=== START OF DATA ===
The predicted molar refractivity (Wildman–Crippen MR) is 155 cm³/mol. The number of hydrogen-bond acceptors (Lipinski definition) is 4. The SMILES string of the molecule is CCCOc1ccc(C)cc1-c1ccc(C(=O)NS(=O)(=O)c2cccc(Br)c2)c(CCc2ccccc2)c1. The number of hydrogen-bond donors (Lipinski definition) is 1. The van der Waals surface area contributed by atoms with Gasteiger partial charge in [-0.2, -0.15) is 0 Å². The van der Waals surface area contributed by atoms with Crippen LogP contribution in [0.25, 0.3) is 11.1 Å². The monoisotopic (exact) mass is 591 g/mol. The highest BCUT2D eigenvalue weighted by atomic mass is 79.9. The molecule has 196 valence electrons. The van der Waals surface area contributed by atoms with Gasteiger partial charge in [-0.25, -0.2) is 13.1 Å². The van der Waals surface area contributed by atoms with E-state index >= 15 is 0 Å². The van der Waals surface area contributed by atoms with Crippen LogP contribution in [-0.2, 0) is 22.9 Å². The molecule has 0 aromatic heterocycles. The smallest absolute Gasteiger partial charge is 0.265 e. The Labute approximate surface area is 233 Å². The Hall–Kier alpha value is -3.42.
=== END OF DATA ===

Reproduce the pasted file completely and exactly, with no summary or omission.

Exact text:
The predicted molar refractivity (Wildman–Crippen MR) is 155 cm³/mol. The number of hydrogen-bond acceptors (Lipinski definition) is 4. The SMILES string of the molecule is CCCOc1ccc(C)cc1-c1ccc(C(=O)NS(=O)(=O)c2cccc(Br)c2)c(CCc2ccccc2)c1. The number of hydrogen-bond donors (Lipinski definition) is 1. The van der Waals surface area contributed by atoms with Gasteiger partial charge in [-0.2, -0.15) is 0 Å². The van der Waals surface area contributed by atoms with Crippen LogP contribution in [0.25, 0.3) is 11.1 Å². The monoisotopic (exact) mass is 591 g/mol. The highest BCUT2D eigenvalue weighted by atomic mass is 79.9. The molecule has 196 valence electrons. The van der Waals surface area contributed by atoms with Gasteiger partial charge in [-0.25, -0.2) is 13.1 Å². The van der Waals surface area contributed by atoms with E-state index >= 15 is 0 Å². The van der Waals surface area contributed by atoms with Crippen LogP contribution in [-0.2, 0) is 22.9 Å². The molecule has 0 aromatic heterocycles. The smallest absolute Gasteiger partial charge is 0.265 e. The Labute approximate surface area is 233 Å². The Hall–Kier alpha value is -3.42.